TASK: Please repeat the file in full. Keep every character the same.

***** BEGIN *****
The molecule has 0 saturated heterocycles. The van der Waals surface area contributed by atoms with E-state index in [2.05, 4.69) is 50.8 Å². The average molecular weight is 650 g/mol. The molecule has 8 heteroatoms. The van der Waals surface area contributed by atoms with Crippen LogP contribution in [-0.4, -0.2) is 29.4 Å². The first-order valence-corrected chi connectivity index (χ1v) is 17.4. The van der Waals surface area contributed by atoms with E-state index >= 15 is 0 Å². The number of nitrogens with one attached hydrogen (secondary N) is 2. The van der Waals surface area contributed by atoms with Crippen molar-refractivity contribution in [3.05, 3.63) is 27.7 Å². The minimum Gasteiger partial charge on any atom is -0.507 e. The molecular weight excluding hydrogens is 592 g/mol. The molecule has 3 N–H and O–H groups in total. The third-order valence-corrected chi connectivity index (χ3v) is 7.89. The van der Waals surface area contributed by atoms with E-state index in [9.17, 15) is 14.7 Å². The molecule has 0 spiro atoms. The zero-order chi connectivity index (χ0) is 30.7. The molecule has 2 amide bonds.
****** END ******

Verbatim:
The molecule has 0 saturated heterocycles. The van der Waals surface area contributed by atoms with E-state index in [2.05, 4.69) is 50.8 Å². The average molecular weight is 650 g/mol. The molecule has 8 heteroatoms. The van der Waals surface area contributed by atoms with Crippen LogP contribution in [-0.4, -0.2) is 29.4 Å². The first-order valence-corrected chi connectivity index (χ1v) is 17.4. The van der Waals surface area contributed by atoms with E-state index >= 15 is 0 Å². The number of nitrogens with one attached hydrogen (secondary N) is 2. The van der Waals surface area contributed by atoms with Crippen molar-refractivity contribution in [3.05, 3.63) is 27.7 Å². The minimum Gasteiger partial charge on any atom is -0.507 e. The molecular weight excluding hydrogens is 592 g/mol. The molecule has 3 N–H and O–H groups in total. The third-order valence-corrected chi connectivity index (χ3v) is 7.89. The van der Waals surface area contributed by atoms with E-state index in [9.17, 15) is 14.7 Å². The molecule has 0 spiro atoms. The zero-order chi connectivity index (χ0) is 30.7. The molecule has 2 amide bonds.